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Time To Think: Activating The Artist’s Reflective Process In The Classroom

Time To Think: Activating The Artist’s Reflective Process In The Classroom
The artists’ process of reflection is a valuable addition to the classroom process. Photo by Alice Carrier.

Consider all the choices you’ve made today.

Go ahead, take your time…

What choice first jumped to mind? Was it a major decision that needed to be made for work? Perhaps a simple daily judgment about what to eat or wear?

Now consider all the factors that influenced your decision. Your mood? Outside demands? How confident were you about your choice? Was knowledge or intuition more important in your decision-making process? What constraints or limitations affected your choice? What does your choice say about your values or priorities?

Whether we’re aware of it or not, these ongoing considerations form a river on which we sail the boats of our lives each day. Our capabilities as decision-makers shape every nuance of our experience from the smallest details to the most monumental events. In the workplace, high value is placed on the employee with the greatest ability to take a wide variety of factors into account and make well judged decisions. Bloom’s Taxonomy ranks evaluating, judging and concluding as the highest-order thinking skills. Yet, in the mad dash to prepare students for standardized tests, very little time is allotted to developing the reflective skills in students that produce effective decision-makers.

As a Teaching Artist, my job is to merge the practices of the creative professional with those of the educational professional. One of the key components I strive to bring to the classroom is the artist’s process of reflection. Successful artists embrace the process of evaluating and re-evaluating their technique and their relationship to their art over a long span of time. When actors embark on a play production, for instance, they approach the rehearsal process with a series of wonderings intended to seek out the layers of importance within the story. They become scientists, experimenting with various combinations of physical, verbal and emotional elements, then make decisions about what produces the most inspiring formulas. As each audience brings its own chemistry to the performance, the performers must continue to respond, reshape and reflect upon the new insights that continue to emerge. Furthermore, if an actress plays the same role several years later, her life experiences and interactions with new cast members will cause her rethink her choices and discover fresh meaning.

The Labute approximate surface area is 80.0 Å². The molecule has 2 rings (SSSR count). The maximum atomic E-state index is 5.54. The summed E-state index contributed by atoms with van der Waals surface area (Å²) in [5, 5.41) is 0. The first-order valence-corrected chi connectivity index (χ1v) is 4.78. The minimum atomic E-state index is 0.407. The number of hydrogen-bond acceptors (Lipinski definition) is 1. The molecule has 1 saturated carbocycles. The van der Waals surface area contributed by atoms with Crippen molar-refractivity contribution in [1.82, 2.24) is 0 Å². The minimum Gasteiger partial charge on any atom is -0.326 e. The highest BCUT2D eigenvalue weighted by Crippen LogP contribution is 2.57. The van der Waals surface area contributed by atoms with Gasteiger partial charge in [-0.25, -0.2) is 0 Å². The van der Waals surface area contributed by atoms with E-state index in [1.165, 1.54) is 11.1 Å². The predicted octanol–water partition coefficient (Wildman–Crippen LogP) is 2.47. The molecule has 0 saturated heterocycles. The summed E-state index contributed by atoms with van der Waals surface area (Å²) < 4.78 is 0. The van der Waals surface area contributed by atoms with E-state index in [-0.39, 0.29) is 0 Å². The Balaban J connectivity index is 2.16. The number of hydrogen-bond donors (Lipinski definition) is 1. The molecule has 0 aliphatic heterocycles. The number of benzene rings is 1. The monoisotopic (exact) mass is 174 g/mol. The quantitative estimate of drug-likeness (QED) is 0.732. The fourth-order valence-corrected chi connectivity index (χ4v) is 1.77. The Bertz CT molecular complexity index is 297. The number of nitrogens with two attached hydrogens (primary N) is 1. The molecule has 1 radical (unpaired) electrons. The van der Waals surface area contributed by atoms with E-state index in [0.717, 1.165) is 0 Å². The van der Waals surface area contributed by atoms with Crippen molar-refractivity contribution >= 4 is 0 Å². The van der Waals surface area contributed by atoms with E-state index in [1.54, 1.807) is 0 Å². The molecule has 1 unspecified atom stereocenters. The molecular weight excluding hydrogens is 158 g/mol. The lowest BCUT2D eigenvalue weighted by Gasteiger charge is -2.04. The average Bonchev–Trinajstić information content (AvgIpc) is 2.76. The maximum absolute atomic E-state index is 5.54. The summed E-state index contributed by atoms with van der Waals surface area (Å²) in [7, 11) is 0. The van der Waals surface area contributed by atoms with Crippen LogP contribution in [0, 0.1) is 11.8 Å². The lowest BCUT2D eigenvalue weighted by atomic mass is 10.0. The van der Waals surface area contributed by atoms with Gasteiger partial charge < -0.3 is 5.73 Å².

The artist’s habits of thought serve as a valuable model for promoting the reflective skills that bridge the span between student and citizen. Whereas timed tests suggest that learning ends when the bell rings, reflective practice promotes the ongoing process of exploration over a long span of time. Rather than confining students to the false notion that every question has a straightforward multiple-choice answer, reflective practice empowers young people to wonder about multiple possibilities and discover relevance. Reflection is an active process that values not just what we learn, but how we learn, why it’s important and how learning impacts the choices we make.

Strengthening reflective skills requires schools to allow – better yet, encourage – teachers to take time during each class to actively look back on the learning process. Educators must have the freedom to explore connections to each student’s personal experiences, without feeling as though it would be viewed as a “waste of time.” Students should be given permission to wonder how today’s learning connects to their past and future experiences. Furthermore, higher value must be placed on each student’s ability to articulate his own developmental journey. Consider these questions, for instance:

  1. What are you expecting to discover about the Civil War?
  2. Why do we read Shakespeare? Are the reasons important?
  3. What tactics have I learned this year to improve as a creative writer?
  4. How do my own life experiences offer unique insight on the subject of immigration?
  5. What were the most important choices I had to make to complete this project?
  6. What about physics makes me wonder?

After all, if students can’t answer these questions effectively, then what does that say about the choices we’ve made as educators? Reflect on that for a while.

Go ahead, take your time…